I have a tendency to point the finger when things get tough at work. When a project goes sideways, I immediately assume it couldn’t be me, it must be them. I label situations and (more often) people as “difficult” when a bit of extra effort is required. That label makes working with those people feel like a burden — it frames my attitude and, if I let it, affects my willingness to collaborate.
What I often discover with the benefit of hindsight, though, is what seemed difficult was, in fact, an opportunity. Working with (or around) difficult people means learning from difficult people — all it takes is a shift in mindset.
It’s human nature to avoid difficulty – including difficult people. But what if we view those challenges as gifts instead of burdens? What if we realized our part in making the situation difficult and the roadblocks we create when we label the other as difficult? What if we faced these situations with a sense of optimism and chose to learn from them instead of getting frustrated by them?
“You should never view your challenges as a disadvantage. Instead, it’s important for you to understand that your experience facing and overcoming adversity is actually one of your biggest advantages.” Michelle Obama
Truth be told, in my professional life, I’ve learned much more from “difficult” co-workers than the easy ones. Sure, the situations that felt difficult took more time, effort, and energy, but they yielded lessons I might otherwise not have learned.
Learning from Difficult People
People I label as “difficult” force me to grow, learn, adapt and change. Here’s how.
When relationships are comfortable, we coast. We stick to the familiar. We enjoy the path of least resistance.
That’s not inherently bad, but it doesn’t typically yield progress or innovation.
I will never stop wishing that I could learn lessons through ice cream cones and puppy kisses. Unfortunately, for me, most of the lessons I’ve learned in life are the result of a metaphorical (and sometimes actual) fall on my face. It takes a little bit of conflict to move me forward. That’s where difficult people come in. They might be the concrete I hit when I fall or the rock I stumbled over that cause me to trip. Either way, they teach me something about myself and the way I do business.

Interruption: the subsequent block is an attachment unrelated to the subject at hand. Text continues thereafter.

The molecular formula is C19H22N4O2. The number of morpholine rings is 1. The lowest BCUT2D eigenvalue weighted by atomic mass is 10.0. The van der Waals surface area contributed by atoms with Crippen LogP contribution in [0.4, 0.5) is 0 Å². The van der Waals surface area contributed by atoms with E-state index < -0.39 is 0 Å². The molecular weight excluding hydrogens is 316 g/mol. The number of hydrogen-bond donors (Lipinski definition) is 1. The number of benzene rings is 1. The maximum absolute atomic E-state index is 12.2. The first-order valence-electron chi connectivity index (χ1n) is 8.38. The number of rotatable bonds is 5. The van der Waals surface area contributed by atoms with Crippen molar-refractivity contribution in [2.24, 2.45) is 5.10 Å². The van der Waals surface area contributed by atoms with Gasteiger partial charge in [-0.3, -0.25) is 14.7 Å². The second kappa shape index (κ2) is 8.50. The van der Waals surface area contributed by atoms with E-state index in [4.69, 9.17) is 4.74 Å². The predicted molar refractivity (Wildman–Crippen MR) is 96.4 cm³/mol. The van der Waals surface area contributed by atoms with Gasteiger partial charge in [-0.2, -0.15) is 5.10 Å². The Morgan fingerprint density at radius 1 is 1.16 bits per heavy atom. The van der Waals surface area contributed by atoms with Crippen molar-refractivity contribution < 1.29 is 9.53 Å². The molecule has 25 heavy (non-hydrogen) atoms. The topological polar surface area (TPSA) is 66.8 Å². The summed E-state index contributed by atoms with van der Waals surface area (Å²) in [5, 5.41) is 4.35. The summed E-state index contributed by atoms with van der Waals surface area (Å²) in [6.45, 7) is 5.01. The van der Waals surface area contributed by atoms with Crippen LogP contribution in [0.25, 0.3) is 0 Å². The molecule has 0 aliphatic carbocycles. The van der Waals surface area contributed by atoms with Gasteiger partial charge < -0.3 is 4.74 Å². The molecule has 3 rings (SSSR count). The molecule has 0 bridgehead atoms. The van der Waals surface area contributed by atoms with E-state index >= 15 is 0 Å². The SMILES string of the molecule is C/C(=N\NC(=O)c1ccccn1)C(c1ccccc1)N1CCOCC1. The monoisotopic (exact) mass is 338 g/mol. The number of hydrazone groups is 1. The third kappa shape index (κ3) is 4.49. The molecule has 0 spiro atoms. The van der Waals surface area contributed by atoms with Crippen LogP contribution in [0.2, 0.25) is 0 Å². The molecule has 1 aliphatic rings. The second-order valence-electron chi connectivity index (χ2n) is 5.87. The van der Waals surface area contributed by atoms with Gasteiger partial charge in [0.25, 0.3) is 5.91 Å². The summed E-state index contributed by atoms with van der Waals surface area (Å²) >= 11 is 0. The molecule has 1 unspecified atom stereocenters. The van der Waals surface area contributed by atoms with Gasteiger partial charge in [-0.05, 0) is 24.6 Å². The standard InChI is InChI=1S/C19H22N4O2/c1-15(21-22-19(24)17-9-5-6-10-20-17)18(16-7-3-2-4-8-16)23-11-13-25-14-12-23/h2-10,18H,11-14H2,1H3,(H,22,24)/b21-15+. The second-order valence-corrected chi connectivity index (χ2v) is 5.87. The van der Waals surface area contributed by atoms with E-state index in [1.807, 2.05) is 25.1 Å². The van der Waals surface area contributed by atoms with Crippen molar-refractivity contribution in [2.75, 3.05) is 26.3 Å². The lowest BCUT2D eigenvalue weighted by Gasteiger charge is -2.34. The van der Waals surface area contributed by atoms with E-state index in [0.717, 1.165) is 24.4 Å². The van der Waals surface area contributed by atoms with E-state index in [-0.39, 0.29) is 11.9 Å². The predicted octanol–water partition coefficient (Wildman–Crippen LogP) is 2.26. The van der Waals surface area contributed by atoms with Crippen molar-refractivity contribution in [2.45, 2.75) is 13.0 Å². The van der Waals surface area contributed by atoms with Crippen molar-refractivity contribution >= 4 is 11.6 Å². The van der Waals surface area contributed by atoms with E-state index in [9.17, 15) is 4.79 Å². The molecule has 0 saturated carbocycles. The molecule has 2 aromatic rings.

Difficult people make us reconsider how we communicate our ideas. They force us to re-evaluate how we do business to better “sell” our philosophies. They compel us to revisit ideas we consider settled. When we do any of those things, we’re able to dive even more in-depth and understand our position even more thoroughly. If we have to pause our momentum to rephrase what we said, convince someone of our position, or re-litigate our case, it’s an opportunity to think it through again. We are given a chance to strengthen our position and feel more confident.
Difficult people point out our errors and force us to reconsider and change direction.
And those are the most difficult of the difficult people from my point of view! Those darn folks who are more right than I am are so frustrating. How dare they point out a flaw in my position? How dare they force me to reconsider my plan? Adapting to accommodate suggestions from others is humbling. Adjusting my game plan or revising my strategy stings for a minute. Ultimately though, if the outcome is successful, it’s worth the discomfort.
Change For the Better
Since it’s impossible to expect others to change, difficult people provide us with the opportunity to improve ourselves or our situation. Maybe that means developing patience. Perhaps that means seeing the situation from another point of view. Maybe that means creative problem-solving. Or maybe that means finding the next professional opportunity. Whatever kind of “difficult” person you face, I suspect there’s a change you could make that would make dealing with him/her less challenging.
It’s easy to label someone “difficult.” It’s tough to admit we might be contributing to the difficulty. But when we refuse to see the part we play, we put a roadblock in our path. Working with difficult people forces us to re-examine our habits, processes, or beliefs. And it is always an opportunity to learn.